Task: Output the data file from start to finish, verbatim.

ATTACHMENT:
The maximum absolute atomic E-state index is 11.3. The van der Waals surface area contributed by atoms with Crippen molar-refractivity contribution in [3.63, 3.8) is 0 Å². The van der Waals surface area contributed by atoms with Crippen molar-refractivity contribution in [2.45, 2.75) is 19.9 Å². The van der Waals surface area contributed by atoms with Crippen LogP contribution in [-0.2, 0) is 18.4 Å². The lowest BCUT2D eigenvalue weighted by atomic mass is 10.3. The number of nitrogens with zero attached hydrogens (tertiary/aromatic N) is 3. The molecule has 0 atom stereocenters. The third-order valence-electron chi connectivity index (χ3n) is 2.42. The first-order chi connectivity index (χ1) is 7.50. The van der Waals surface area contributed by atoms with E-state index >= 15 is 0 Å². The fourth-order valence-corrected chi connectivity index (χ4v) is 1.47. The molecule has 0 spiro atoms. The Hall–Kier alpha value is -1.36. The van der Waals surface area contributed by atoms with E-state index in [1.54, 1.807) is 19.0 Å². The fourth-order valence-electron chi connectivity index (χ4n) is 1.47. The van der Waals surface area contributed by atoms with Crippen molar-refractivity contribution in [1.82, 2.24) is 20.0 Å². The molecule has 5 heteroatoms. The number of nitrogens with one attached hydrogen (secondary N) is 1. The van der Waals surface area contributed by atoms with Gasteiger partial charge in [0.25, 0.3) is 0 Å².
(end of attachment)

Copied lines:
The maximum absolute atomic E-state index is 11.3. The van der Waals surface area contributed by atoms with Crippen molar-refractivity contribution in [3.63, 3.8) is 0 Å². The van der Waals surface area contributed by atoms with Crippen molar-refractivity contribution in [2.45, 2.75) is 19.9 Å². The van der Waals surface area contributed by atoms with Crippen LogP contribution in [-0.2, 0) is 18.4 Å². The lowest BCUT2D eigenvalue weighted by atomic mass is 10.3. The number of nitrogens with zero attached hydrogens (tertiary/aromatic N) is 3. The molecule has 0 atom stereocenters. The third-order valence-electron chi connectivity index (χ3n) is 2.42. The first-order chi connectivity index (χ1) is 7.50. The van der Waals surface area contributed by atoms with E-state index >= 15 is 0 Å². The fourth-order valence-corrected chi connectivity index (χ4v) is 1.47. The molecule has 0 spiro atoms. The Hall–Kier alpha value is -1.36. The van der Waals surface area contributed by atoms with E-state index in [1.54, 1.807) is 19.0 Å². The fourth-order valence-electron chi connectivity index (χ4n) is 1.47. The van der Waals surface area contributed by atoms with Crippen molar-refractivity contribution in [1.82, 2.24) is 20.0 Å². The molecule has 5 heteroatoms. The number of nitrogens with one attached hydrogen (secondary N) is 1. The van der Waals surface area contributed by atoms with Gasteiger partial charge in [0.25, 0.3) is 0 Å².